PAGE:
After the World Health Organization determined glyphosate to be "probably carcinogenic," the biotech company heatedly responded that the report is biased and that glyphosate products are safe.
The week after the World Health Organization (WHO) deemed glyphosate – the main ingredient in Monsanto?s best-selling herbicide RoundUp – to be ?probably carcinogenic,? the biotech giant sprung to action, claiming that the report was biased and that glyphosate products like Roundup are safe.
Monsanto claims?that the WHO report contradicts regulatory findings, which can, of course, be influenced by politics and lobby. At present the WHO has not yet responded.
Said Philip Miller, Monsanto?s vide president of global regulatory affairs, to Reuters: ?The WHO has something to explain.??
The vice president claims that the WHO?s International Agency for Research on Cancer (IARC) was provided by Monsanto with information on glyphosate?s safety, and that it ignored Monsanto?s input.
No doubt this response indicates a level of panic on Monsanto?s end. After all, the company has been losing major profits as consumer awareness increases regarding the adverse effects caused by glyphosate.
Roundup, formulated to be used on GMO or ?Roundup Ready? crops engineered to be resistant to it, is the most widely used herbicide in the world. It was originally introduced in the 1970s to control weeds, and then took off when the planting of GMO crops skyrocketed in the past 15 years.
According to a U.S. Geological Survey (USGS), glyphosate use in the U.S. increased from about 20 million pounds in 1992 to 110 million pounds in 2002 to more than 280 million pounds in 2012.
With health concerns like ADHD, Alzheimer?s, birth defects, various cancers, depression, leaky gut syndrome, and more linked to glyphosate, it is rightly so it be taken off the market (like a German super-store recently decided to do) and the company answer for the detrimental effects it has contributed to.
The WHO organization did not indefinitely claim that glyphosate causes cancer, but rather that multiple scientific studies have suggested a link. Nonetheless, Monsanto is demanding the equivalent of declaring a person innocent, as there has been ?insufficient evidence to prove his guilt?.?
The study clearly says:
?For the herbicide glyphosate, there was limited evidence of carcinogenicity in humans for non-Hodgkin lymphoma,? the study?said. ?The evidence in humans is from studies of exposures, mostly agricultural, in the U.S., Canada and Sweden published since 2001. In addition, there is convincing evidence that glyphosate also can cause cancer in laboratory animals. Glyphosate also caused DNA and chromosomal damage in human cells. One study in community residents reported increases in blood markers of chromosomal damage after glyphosate formulations were sprayed nearby.?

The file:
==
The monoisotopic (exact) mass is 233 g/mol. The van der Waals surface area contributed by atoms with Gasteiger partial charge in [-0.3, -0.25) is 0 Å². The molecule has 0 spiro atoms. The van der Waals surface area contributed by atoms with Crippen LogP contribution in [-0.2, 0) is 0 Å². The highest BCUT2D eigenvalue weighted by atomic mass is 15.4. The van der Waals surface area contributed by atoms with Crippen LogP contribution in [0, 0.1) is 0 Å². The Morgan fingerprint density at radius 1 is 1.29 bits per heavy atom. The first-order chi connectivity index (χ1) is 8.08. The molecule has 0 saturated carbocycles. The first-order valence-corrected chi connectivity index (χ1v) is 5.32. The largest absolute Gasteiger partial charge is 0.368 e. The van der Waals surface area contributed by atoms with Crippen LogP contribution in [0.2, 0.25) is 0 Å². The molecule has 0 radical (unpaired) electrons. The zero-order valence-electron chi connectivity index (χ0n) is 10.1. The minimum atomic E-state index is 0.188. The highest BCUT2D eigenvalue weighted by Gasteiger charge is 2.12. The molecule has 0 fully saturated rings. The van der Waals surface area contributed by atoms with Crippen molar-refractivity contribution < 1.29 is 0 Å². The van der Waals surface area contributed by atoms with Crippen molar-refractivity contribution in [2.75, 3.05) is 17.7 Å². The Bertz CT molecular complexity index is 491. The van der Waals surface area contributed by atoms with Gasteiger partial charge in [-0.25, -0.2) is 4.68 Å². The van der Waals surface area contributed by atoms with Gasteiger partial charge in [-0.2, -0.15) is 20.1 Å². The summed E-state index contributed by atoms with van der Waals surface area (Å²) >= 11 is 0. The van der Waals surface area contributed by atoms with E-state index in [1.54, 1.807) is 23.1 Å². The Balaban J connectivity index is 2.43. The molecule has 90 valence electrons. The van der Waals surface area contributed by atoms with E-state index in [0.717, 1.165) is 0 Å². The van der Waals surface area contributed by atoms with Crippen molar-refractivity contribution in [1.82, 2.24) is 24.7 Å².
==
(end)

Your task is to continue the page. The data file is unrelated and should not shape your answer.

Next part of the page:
Monsanto is claiming such studies to be invalid, but critics say they merit attention.
According to?Dave Schubert, head of the cellular neurobiology laboratory at the Salk Institute for Biological Studies in La Jolla, California,??There are a number of independent, published manuscripts that clearly indicate that glyphosate ? can promote cancer and tumor growth.?It should be banned.?
As shared by EcoWatch: ?Several leading public interest organizations agree with Schubert and today urged the Obama administration to ?weigh heavily? the WHO?s?recent conclusion that glyphosate is a ?probable human carcinogen.? The groups believes?that??As a result of WHO?s rigorous and independent review, the link between glyphosate and cancer has now been greatly strengthened.?
All in all, the evidence is mounting against Monsanto and the corporate giant is panicking. Demanding that the WHO retract its claim that glyphosate is ?probably carcinogenic,? the biotech company hopes to redeem its reputation and restore some of its diminishing?profits.
But as consumer awareness increases, this is likely the last thing to happen. As recently came to news, Monsanto is being targeted in a lawsuit for misrepresenting its herbicide and deeming it ?safe?, when plenty of studies have shown it to be anything but.
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